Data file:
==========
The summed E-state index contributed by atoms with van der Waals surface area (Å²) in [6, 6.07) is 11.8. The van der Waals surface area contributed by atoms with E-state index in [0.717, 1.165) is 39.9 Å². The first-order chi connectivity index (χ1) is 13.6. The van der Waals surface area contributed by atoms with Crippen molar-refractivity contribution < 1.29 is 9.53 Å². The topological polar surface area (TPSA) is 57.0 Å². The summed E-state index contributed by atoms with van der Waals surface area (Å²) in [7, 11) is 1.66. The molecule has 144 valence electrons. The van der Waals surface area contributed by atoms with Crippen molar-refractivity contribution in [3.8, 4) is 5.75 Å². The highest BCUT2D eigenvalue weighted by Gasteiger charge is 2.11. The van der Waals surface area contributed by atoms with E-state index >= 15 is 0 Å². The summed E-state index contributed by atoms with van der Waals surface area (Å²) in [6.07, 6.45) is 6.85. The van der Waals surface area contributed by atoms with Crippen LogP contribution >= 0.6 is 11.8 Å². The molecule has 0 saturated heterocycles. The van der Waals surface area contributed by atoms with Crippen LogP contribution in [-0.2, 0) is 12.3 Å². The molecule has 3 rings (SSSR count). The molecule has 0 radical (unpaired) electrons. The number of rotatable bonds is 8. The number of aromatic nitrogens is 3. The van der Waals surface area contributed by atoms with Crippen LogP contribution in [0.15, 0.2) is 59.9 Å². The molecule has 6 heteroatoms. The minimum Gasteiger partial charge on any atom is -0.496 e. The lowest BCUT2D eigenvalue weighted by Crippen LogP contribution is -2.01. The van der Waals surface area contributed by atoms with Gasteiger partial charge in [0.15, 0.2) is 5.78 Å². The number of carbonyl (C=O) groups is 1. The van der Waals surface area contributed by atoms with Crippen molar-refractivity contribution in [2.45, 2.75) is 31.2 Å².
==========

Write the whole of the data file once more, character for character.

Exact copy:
The summed E-state index contributed by atoms with van der Waals surface area (Å²) in [6, 6.07) is 11.8. The van der Waals surface area contributed by atoms with E-state index in [0.717, 1.165) is 39.9 Å². The first-order chi connectivity index (χ1) is 13.6. The van der Waals surface area contributed by atoms with Crippen molar-refractivity contribution < 1.29 is 9.53 Å². The topological polar surface area (TPSA) is 57.0 Å². The summed E-state index contributed by atoms with van der Waals surface area (Å²) in [7, 11) is 1.66. The molecule has 144 valence electrons. The van der Waals surface area contributed by atoms with Crippen molar-refractivity contribution in [3.8, 4) is 5.75 Å². The highest BCUT2D eigenvalue weighted by Gasteiger charge is 2.11. The van der Waals surface area contributed by atoms with E-state index >= 15 is 0 Å². The summed E-state index contributed by atoms with van der Waals surface area (Å²) in [6.07, 6.45) is 6.85. The van der Waals surface area contributed by atoms with Crippen LogP contribution >= 0.6 is 11.8 Å². The molecule has 0 saturated heterocycles. The van der Waals surface area contributed by atoms with Crippen LogP contribution in [-0.2, 0) is 12.3 Å². The molecule has 3 rings (SSSR count). The molecule has 0 radical (unpaired) electrons. The number of rotatable bonds is 8. The number of aromatic nitrogens is 3. The van der Waals surface area contributed by atoms with Crippen LogP contribution in [0.15, 0.2) is 59.9 Å². The molecule has 6 heteroatoms. The minimum Gasteiger partial charge on any atom is -0.496 e. The lowest BCUT2D eigenvalue weighted by Crippen LogP contribution is -2.01. The van der Waals surface area contributed by atoms with Gasteiger partial charge in [0.15, 0.2) is 5.78 Å². The number of carbonyl (C=O) groups is 1. The van der Waals surface area contributed by atoms with Crippen molar-refractivity contribution in [2.45, 2.75) is 31.2 Å².